Llandeilo in Wales is the first Transition Initiative to recieve a royal visit from HRH The Prince of Wales and hear about the projects it is doing.
The Transition Town Llandeilo project was very pleased to receive a visit from HRH The Prince of Wales at the Civic Hall on October 23rd. The Prince was introduced to members of Cymdeithas y Dalar, the allotments project on National Trust land at Dinefwr Home Farm, and to some of the people who saved the Dryslwyn post office from closure by turning it into a community shop.
He also heard about “Carbon Conversations”, a practical 10-week evening course to help participants reduce their carbon footprint, and about Llandeilo’s first full Permaculture design course, which is just getting underway. Looby Macnamara, one of the course tutors, presented the Prince with a locally-grown grafted walnut tree from Manse Organics.
Members of Transition Cwm Gwendraeth were there too, alongside representatives of Calon Cymru. Calon Cymru is a group working towards creating a sustainable corridor through Powys and Carmarthenshire following the Heart of Wales train line. Llandeilo was one of the first of over 50 communities in Wales that have started Transition Initiatives.
A re-skilling programme is one of the next initiatives that Transition Town Llandeilo will be undertaking. This will include demonstrations of food preservation, sustainable woodworking, knitting and needlecraft, sourdough baking, and more. This will lead into a more comprehensive programme taking in vegetable growing, keeping chickens, and energy auditing.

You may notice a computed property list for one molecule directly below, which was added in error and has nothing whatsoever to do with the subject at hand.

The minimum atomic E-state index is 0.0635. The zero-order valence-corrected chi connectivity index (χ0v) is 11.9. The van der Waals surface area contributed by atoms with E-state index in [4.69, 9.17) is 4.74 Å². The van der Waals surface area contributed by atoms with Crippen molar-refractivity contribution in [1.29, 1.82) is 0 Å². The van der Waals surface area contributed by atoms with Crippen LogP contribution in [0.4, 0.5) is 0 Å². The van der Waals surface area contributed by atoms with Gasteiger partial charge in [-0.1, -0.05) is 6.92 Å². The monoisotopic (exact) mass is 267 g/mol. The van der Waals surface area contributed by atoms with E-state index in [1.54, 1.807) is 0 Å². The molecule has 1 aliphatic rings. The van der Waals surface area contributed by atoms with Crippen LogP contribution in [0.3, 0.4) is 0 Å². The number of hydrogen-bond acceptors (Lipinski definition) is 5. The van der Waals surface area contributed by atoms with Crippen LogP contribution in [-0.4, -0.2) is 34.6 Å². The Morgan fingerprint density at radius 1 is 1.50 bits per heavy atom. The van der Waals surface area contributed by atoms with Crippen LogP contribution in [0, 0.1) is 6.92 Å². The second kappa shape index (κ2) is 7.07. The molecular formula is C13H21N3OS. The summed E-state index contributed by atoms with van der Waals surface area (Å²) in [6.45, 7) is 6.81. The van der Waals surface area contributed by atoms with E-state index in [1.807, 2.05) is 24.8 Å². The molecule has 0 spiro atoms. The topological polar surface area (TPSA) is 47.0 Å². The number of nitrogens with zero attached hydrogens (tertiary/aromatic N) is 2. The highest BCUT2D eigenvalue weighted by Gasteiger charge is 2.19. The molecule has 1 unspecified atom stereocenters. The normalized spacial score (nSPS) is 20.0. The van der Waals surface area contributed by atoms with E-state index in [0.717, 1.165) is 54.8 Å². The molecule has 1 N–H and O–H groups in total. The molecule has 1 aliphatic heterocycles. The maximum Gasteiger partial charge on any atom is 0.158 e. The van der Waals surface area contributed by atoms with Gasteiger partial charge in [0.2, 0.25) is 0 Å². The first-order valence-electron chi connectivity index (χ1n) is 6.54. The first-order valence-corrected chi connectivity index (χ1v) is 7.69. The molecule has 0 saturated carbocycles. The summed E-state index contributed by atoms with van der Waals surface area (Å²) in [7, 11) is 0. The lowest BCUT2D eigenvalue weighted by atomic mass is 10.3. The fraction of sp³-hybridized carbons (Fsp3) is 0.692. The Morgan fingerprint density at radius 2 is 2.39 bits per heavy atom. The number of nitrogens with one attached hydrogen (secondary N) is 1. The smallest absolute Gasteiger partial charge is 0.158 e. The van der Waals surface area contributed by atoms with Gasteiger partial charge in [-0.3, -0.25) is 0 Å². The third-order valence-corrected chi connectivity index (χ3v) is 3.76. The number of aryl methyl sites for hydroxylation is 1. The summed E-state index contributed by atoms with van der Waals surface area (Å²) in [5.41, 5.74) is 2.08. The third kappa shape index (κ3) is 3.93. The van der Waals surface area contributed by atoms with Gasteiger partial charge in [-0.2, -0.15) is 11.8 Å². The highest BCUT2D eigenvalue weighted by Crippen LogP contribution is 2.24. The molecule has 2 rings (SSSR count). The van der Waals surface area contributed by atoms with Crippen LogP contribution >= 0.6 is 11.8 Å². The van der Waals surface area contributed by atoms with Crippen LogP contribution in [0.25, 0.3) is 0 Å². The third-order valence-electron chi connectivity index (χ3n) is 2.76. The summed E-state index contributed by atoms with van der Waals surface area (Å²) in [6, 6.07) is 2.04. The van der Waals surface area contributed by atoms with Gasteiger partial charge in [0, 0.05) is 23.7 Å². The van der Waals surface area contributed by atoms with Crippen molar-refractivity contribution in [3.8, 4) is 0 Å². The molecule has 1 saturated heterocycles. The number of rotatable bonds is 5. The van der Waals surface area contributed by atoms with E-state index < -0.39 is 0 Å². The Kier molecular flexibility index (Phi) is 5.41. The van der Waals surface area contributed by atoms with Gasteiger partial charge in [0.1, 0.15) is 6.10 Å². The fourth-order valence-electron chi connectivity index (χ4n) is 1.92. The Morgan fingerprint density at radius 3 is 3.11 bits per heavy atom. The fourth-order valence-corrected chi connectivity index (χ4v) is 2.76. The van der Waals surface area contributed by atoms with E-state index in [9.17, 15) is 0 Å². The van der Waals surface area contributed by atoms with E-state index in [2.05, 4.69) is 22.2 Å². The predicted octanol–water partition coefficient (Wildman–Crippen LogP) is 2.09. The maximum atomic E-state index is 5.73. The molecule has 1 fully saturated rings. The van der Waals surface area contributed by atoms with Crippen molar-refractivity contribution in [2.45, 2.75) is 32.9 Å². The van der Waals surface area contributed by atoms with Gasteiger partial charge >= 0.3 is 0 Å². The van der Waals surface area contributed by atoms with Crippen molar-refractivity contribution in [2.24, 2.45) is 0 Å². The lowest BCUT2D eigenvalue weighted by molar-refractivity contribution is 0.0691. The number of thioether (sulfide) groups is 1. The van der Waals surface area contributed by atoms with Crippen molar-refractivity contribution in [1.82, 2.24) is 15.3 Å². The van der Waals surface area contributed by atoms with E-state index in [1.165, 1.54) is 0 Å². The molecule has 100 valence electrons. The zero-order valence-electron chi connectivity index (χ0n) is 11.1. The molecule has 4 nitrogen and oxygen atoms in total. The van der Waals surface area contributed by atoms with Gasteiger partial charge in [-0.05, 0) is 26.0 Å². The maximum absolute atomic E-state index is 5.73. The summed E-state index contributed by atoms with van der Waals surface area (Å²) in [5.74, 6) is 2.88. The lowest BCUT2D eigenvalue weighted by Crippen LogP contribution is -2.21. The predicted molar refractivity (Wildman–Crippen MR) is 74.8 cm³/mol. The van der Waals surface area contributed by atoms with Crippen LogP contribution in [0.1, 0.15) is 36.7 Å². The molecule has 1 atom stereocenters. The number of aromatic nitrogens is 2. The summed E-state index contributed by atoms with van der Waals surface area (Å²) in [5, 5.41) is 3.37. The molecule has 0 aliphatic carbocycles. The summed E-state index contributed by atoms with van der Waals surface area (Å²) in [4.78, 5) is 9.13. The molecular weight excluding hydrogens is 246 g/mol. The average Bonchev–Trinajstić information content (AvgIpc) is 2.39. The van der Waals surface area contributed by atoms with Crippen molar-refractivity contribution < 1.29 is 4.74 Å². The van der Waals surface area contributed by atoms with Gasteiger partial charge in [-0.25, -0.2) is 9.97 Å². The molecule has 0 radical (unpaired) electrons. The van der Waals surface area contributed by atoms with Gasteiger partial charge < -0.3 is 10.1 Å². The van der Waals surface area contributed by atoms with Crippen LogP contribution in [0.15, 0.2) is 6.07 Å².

New projects under discussion are in the areas of Renewable Energy, Food and Farming, and Transport.
“As a group we have been envigorated by this visit” said Steve Brown. “A lot of people have noticed for the first time that Llandeilo has Transition Town status. The publicity this has given us, combined with the activities of the Prince’s Charities in Wales in the areas of rural regeneration, sustainable development, and business action on climate change, is helping us to establish deeper working relationships with Carmarthenshire County Council, as well as with our local town councils.”
Peter Davies, vice-chair of the Sustainable Development Commission in Wales, is also co-ordinator of the Prince’s Charities in Wales. He has previously taken part in a local Question Time event put on by the Transition group.
Earth In Balance
Speaking at the Met Office in September, The Prince spoke about how he had made a documentary for the BBC called “Earth in Balance” in 1990. “I have never forgotten at the time the various media reactions there were to the documentary” he said, “one said it was a ‘curious mix of sermon, uneventful travelogue and apocalyptic warning’.”
He added that “it seems to me we have been busily testing the world to destruction, carrying out a gigantic experiment with the world and with our climate. The difficulty, I’ve always felt, is that the modern world view looks at everything in a fragmented way. We observe nature from the outside, we no longer participate in it. Yet when we think about it we are ourselves nature, we are a microcosm of the entire microcosm. Until we reconnect ourselves with that understanding of our particular place within nature, as nature ourselves, it’s going to be very difficult indeed to imagine we can fix all the problems.”